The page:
Weaving a new approach to talking money with millennials.
Telling millennials how to invest their money is about as easy as telling them what to eat, watch, or wear. Fortunes have been lost in the effort. But we found a way.
Wealthfront is the world’s largest and fastest growing automated investment service.
Recognized by media outlets around the world as the technology overturning the financial advisory industry — one of the world’s oldest and, some would say, stodgiest — Wealthfront uses powerful algorithms to mimic the work done by human investment advisors.
Because their technology can, effectively, be everywhere at once, they’re able to incorporate many more data sources into their investment decisions than any human ever could. At a fraction of the cost that human advisors bill their clients. A compelling argument, but a complex one that can’t risk losing audiences in its delicate early stages.
Investing is scary. Young people work damn hard for the money they’ve earned, and despite the grumblings of older generations, they’re keenly attuned to the prospective return on every investment they make — be it a flight to Fiji that’ll do wonders for their Instagram account or a stock market investment that they truly believe will prosper.
The thing is, they very often don’t believe stock market investments will prosper — deeply ingrained in many post-Recession millennial psyches is a resentment of our historically uncertain stock market, which translates to a major share of young peoples’ savings sitting idle in savings accounts, where the only ones benefitting are the banks holding them.
Also, investing is expensive. Or, at least, it sounds like it should be.
The phrase “robo-advisors” is a thing. While Wealthfront’s insanely smart algorithms are, in fact, the killer app that, time and time again, outperform the performance of their human counterparts — at a small percentage of the cost to customers that those human counterparts charge — they’re scary because they aren’t human.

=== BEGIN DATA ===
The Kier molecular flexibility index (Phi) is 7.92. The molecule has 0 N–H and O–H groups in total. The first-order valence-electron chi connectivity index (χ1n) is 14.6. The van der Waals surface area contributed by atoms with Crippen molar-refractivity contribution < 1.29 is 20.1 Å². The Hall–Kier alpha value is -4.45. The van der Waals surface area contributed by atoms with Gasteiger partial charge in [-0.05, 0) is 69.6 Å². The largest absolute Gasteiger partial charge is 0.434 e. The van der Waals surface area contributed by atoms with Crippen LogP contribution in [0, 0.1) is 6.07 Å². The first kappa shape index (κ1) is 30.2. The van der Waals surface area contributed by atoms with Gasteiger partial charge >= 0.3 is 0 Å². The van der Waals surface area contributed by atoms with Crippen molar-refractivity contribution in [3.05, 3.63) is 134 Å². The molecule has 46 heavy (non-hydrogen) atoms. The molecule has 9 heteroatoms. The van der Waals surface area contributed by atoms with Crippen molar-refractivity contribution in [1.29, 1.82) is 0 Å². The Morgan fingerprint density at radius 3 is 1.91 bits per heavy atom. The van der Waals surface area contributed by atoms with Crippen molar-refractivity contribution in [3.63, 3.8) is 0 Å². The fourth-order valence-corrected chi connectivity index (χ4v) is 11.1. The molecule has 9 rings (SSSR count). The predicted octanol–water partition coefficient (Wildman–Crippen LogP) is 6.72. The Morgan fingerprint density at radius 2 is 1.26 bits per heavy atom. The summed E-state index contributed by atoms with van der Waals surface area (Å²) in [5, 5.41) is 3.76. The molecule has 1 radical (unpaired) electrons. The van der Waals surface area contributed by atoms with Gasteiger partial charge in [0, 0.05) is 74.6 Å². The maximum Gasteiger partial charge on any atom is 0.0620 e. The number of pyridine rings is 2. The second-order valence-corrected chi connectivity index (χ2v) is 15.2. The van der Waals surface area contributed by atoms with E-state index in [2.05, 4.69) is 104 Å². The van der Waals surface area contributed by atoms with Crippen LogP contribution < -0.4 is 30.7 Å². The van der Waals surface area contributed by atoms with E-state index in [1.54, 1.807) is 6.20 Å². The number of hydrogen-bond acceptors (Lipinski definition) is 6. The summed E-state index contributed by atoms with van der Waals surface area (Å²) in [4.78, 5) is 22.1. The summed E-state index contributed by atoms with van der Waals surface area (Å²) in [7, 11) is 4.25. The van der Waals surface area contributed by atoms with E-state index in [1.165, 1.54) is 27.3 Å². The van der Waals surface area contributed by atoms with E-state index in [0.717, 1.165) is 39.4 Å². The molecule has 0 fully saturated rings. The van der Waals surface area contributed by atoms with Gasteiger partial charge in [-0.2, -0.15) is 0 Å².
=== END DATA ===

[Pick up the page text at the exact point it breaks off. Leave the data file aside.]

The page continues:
In an era when AI is starting to take form in ways that actually benefit us, shaking the stigma nurtured by generations of sci-fi storytellers forecasting our doom at the hands of intelligent machines is not an easy feat in any corner of the technology industry. When real money is involved, putting trust in technology is harder than it is when allowing an algorithm to choose the next song on our playlist.
How do we dispel these fears and show that Wealthfront is smart investing for young people in a way that those young people won’t ignore?
Of course, two bros knitting on a couch was the solution. The fact that they weren’t knitting properly didn’t seem to be a major issue (see Figures C and D below) — the fact that they were voicing important questions about investing with Wealthfront while plainly outlining a path for futures built on financial stability was enough to create a hit that resonated with TV audiences around the country.
Other hard-hitting comedic :30s we created found new millennial-friendly ways of tackling the big questions about investing.
The commercials were a hit both on air and online; within a month of its launch, “Knitting” earned its way onto Adweek’s Most Engaging Ads list. Wealthfront saw enough site visits and conversations after each airing, geotracked to each region in which the spots aired, to continue expand its media buy week after week until the series had been on TV for six months and aired thousands of times nationwide.
An item was crossed off of the Nurture bucket list when one of Hollywood’s big talent agencies called us to present a well known film actor as a candidate for our next round of Wealthfront ads. That actor’s day rate was 6x higher than our entire production budget for the commercials and you will, unfortunately, not be seeing him knitting for Wealthfront on TV.
Awards & Recognition
ADDY Award Regional/National TV Commercial 2016 - Bronze
Internet Advertising Competition 2016 - Best Financial Services Online Video
Adweek’s Most Engaging Ads List, June 4th, 2015
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